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Is testing for mobile really that different?-->
Mobile has been on the rise lately, and testing teams are looking for ways to support their businesses by building a mobile testing company. Some argue that for mobile testing, you need to start building a new capability from scratch. Frederik Carlier from Jamo Solutions thinks there is another way, and in this blog post he explains his vision on automating mobile tests.
When you spend time researching the latest news in automated mobile testing, you probably have noticed how most vendors try to scare you into thinking that mobile testing is radically different from testing on the desktop. They have a point – the mobile world comes with a long list of new things you need to take into account. All devices have different form factors and tend to behave slightly different, even if they run the same operating system. Network conditions on mobile devices are often less than ideal, so testing you application on your corporate WiFi network will probably not give relevant results. Resources, such as CPU, memory and battery are scarcer on mobile devices.
On a closer view, mobile is not that different at all
Yet, in spite of the new challenges we face on mobile platforms, many of the tasks for testers remain the same. If you’re into UI testing, you will need to write tests that automate the user scenarios on the UI, and make sure that the application behaves as expected. If you are into performance testing, you will need to automate user actions and measure the response time of the application. And if you are a test manager or business sponsor, you will want to manage the quality of your application over time.
Similar challenges on mobile means re-use of existing best practices
So I’d argue that if most of the challenges for mobile testing are the same as they were on the desktop, so must be the solutions.
Automating test cases of Windows applications is done by accessing the individual objects of the application – if you are using HP’s toolset you will be familiar with the object repository, on Microsoft’s toolset you will use the UI Map that ship with the coded UI test. It’s a time-proven method that delivers clear, readable test scripts that are easy to create and maintain. We’ve long realised that using screenscraping technologies don’t provide the same efficiency. The good news is that you can reuse the same approach on the mobile world.
Similarly, there’s a difference between software testing and hardware testing, and you need to know which business you are in. I remember the testimony of a customer at a large trade show, saying how they spent time and resources testing their app on about 100 devices. They found an issue on one device. It turned out to be a driver issue, and they reported it to the manufacturer who fixed it. That’s great – but is that really what software testing is about? Most teams tend to test on the 10-20 most used devices in their customer base, and that works well for them.
In the end, testing isn’t just about executing tests – it’s about managing the quality of your application. So when you set up your mobile testing capability, you will also need to make sure there is a reporting capability in place, so you can update your stakeholders on the status and quality of your mobile application, helping them answer questions such as ‘is the quality of our application good enough to release?’ and ‘are we improving on quality?’.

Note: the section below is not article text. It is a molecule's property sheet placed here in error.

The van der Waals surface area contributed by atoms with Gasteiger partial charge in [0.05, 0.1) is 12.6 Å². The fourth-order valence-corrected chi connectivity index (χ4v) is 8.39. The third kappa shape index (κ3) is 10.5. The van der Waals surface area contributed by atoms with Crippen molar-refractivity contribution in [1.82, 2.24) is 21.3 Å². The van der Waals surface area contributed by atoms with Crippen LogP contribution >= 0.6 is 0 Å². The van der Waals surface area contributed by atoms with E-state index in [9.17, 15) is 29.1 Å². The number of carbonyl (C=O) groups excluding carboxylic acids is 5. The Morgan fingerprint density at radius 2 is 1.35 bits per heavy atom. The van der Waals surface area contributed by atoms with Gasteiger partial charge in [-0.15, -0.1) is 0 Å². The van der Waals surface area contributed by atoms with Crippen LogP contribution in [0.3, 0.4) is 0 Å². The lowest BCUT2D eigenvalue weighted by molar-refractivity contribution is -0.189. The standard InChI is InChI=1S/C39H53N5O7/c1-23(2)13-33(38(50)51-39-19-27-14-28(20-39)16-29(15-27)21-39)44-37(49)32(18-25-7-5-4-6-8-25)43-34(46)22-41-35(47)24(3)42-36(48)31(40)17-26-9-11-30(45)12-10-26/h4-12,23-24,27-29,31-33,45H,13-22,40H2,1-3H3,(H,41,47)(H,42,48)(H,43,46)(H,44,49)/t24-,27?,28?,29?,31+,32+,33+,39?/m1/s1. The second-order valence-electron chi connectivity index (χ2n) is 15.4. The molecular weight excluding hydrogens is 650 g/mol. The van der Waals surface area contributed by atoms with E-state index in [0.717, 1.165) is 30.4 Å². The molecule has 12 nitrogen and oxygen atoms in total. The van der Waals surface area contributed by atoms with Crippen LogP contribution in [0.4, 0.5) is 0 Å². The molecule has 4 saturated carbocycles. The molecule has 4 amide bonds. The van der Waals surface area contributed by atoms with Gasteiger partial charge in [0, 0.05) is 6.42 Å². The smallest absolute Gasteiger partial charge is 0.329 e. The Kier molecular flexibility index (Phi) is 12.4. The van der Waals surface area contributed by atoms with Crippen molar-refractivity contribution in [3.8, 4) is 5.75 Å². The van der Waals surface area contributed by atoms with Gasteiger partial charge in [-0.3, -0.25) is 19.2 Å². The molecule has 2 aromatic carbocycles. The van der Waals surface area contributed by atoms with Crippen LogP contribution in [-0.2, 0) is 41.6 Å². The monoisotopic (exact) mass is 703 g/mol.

Managing the quality of a mobile application is not different to managing the quality of a non-mobile application. There are a lot of great quality management tools out there. You are probably already familiar with some of these tools, so why not reuse them for your mobile testing?
Getting started with your mobile testing capability
If you have a good test organization in place, you can easily extend your capabilities to mobile testing, by re-using your existing tools, processes and people. You just need to add mobile to the mix.
I find that for most of the testing teams I interact with, the key to setting up an effective mobile testing capability is to re-use existing investments, start small and then grow. For example, when you start, you may want to try to reduce the complexity of mobile by focussing on one or a couple of devices and applications. When your team has gotten the hold of it, you know the time has come to grow and add new devices and applications to the mix.
If your organization is about to embark on a mobile testing adventure, I’d encourage you to focus on not only on how mobile is different, but also remember the similarities. It will help you get started faster and help you achieve a more effective and efficient testing capability.
I’d be more than happy to discuss your mobile testing plans with us, so feel free to contact me or come visit me at EuroStar!
Working as a Technology Strategists at Jamo Solutions, a firm that delivers automated mobile testing capabilities, Frederik Carlier spends most of his time working with quality assurance professionals, assisting them with implementing an effective mobile testing strategy. Frederik regularly speaks at conferences and seminars on mobile testing, discussing topics such as functional testing, performance testing and test management. In the past, he worked as a consultant for Microsoft. You can follow Frederik on the Jamo blog or on Twitter @FrederikCarlier.